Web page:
150 Years Ago This Week: Bloody summer

July 1864

In Georgia on Saturday, July 16, Maj. Gen. William Sherman’s major move across the Chattahoochee River and out around the north side of Atlanta toward Decatur on the east got underway, though not without delays.

Gen. Joseph Johnston’s Confederates planned to attack as Gen. Sherman’s Federal army moved around the city, when the flanks of his army might be separated from the center. The Confederates continued working on fortifications extending from the Chattahoochee, south of Peachtree Creek around to the Atlanta & Decatur Railroad. During the various troop movements, there was skirmishing at Turner’s Ferry on the river.

From Richmond, President Jefferson Davis sent a firm wire to Gen. Johnston in Georgia: “I wish to hear from you as to the present situation as will enable me to anticipate events.” Gen. Johnston replied somewhat ambiguously, “As the enemy has double our number, we must be on the defensive. My plan of operations must therefore depend upon that of the enemy. It is mainly to watch for an opportunity to fight to our advantage. We are trying to put Atlanta in condition to be held for a day or two by Georgia militia, that army movements may be freer and wider.”

Without knowing it, Gen. Johnston just sealed his fate. The next day, July 17, President Davis sent this to Gen. Johnston: “As you failed to arrest the advance of the enemy to the vicinity of Atlanta, far to the interior of Georgia, and express no confidence that you can defeat or repel him, you are hereby relieved from the command of the Army and Department of Tennessee, which you will immediately turn over to Gen. Hood.”

Gen. Johnston was at Nelson’s House on the Marietta Road, three miles from Atlanta, when he received word that he had been sacked. President Davis and Gen. Johnston had misunderstood each other since the war began.

The Confederacy could not ignore the loss of so much territory to the Federals, whereas Gen. Johnston believed he had adopted the only strategy possible in light of the Federal numbers, and had preserved the Army of Tennessee — not only intact but in excellent condition. Gen. John B. Hood, an impetuous fighter, now took over from the cautious, careful Gen. Johnston.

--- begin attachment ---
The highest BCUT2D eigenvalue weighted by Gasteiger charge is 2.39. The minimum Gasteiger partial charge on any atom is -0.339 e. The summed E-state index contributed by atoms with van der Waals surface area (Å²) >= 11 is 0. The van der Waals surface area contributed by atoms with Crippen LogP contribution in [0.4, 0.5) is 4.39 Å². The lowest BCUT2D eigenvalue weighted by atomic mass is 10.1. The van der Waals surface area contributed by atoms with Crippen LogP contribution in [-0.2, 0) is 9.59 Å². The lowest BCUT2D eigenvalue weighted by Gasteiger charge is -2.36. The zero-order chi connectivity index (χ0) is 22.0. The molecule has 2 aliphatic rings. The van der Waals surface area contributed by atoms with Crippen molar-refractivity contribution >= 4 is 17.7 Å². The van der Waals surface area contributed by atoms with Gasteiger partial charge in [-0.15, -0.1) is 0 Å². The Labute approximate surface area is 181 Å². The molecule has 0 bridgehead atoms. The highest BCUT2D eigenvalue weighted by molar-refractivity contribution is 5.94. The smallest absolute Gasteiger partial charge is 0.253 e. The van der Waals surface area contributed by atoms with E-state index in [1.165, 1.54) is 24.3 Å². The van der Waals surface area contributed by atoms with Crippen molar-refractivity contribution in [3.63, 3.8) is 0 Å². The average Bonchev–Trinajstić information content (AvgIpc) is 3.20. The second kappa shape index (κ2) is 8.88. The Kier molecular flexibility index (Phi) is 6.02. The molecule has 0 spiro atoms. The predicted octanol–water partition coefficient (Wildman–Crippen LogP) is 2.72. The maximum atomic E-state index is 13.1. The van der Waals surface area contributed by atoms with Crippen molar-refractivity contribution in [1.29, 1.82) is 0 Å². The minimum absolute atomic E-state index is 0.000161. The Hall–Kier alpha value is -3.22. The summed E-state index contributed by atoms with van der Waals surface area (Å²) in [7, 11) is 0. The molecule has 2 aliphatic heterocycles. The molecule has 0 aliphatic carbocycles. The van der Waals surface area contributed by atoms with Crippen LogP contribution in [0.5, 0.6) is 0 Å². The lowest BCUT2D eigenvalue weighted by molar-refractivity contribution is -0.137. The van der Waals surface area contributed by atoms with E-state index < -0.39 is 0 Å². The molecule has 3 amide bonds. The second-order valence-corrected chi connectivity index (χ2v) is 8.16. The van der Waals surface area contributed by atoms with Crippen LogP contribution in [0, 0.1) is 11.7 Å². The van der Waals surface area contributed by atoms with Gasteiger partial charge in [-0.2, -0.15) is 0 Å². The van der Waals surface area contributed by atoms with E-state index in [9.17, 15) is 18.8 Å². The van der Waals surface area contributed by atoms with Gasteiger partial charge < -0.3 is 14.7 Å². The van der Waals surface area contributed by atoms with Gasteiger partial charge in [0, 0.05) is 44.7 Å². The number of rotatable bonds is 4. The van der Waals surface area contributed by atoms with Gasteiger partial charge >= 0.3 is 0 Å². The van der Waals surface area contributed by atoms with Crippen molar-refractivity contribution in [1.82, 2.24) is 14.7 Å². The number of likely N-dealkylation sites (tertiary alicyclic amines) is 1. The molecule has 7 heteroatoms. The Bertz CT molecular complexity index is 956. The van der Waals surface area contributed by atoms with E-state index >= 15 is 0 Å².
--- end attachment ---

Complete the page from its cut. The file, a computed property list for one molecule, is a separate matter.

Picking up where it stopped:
President Abraham Lincoln issued a call for 500,000 volunteers on July 18, emphasizing the need to replenish army ranks after the severe fighting in Virginia. Another effort to seek peace was made by the Lincoln administration when John Hay and Horace Greeley went to Niagara Falls to meet with Confederate emissaries based in Canada. The peace efforts came to failure; the Confederacy refused to consider any terms unless they contained the Confederacy’s independence and recognition by the Union government.

In the Shenandoah Valley, Union troops searching for Lt. Gen. Jubal Early’s Confederate troops engaged the Southerners in a series of sharp fights near Berryville, in Clarke County. There was a sharp engagement at Cool Spring, at Castleman’s Ferry on the Shenandoah River; Gen. Early retreated his men that night from Berryville toward Winchester.

Heavy fighting resumed in Georgia on July 20, when Maj. Gen. George Thomas moved his Army of the Cumberland and met Gen. Hood’s troops at Peachtree Creek. Over 20,000 Union troops were engaged against about 20,000 Confederates. After two hours of intense fighting, the fierce Southern assaults against the Union troops failed.

Two days later, on the very outskirts of Atlanta, Gen. Hood’s men launched another major assault against the Union army. By nightfall, Gen. Hood’s attacks had again failed to defeat the Union troops, at a terrible cost. Of some nearly 40,000 Confederates engaged, casualties numbered as high as 10,000. Federal troops in the Battle of Atlanta sustained almost 4,000 casualties.

Gen. Hood’s policy of hard fighting whatever the cost was not working. Casualties that day included Confederate Maj. Gen. William Walker and Union Maj. Gen. James B. McPherson, commander of the Army of the Tennessee. Maj. Gen. John “Black Jack” Logan assumed command of the Army of the Tennessee; during the fighting at Atlanta, he had shown himself to be a ferocious and able combat commander.

Arthur Candenquist
About Arthur Candenquist 193 Articles

A long-time historian, researcher, lecturer and author, Arthur Candenquist serves as secretary-treasurer of the Rappahannock County Sesquicentennial Committee. He can be reached at AC9725@cs.com.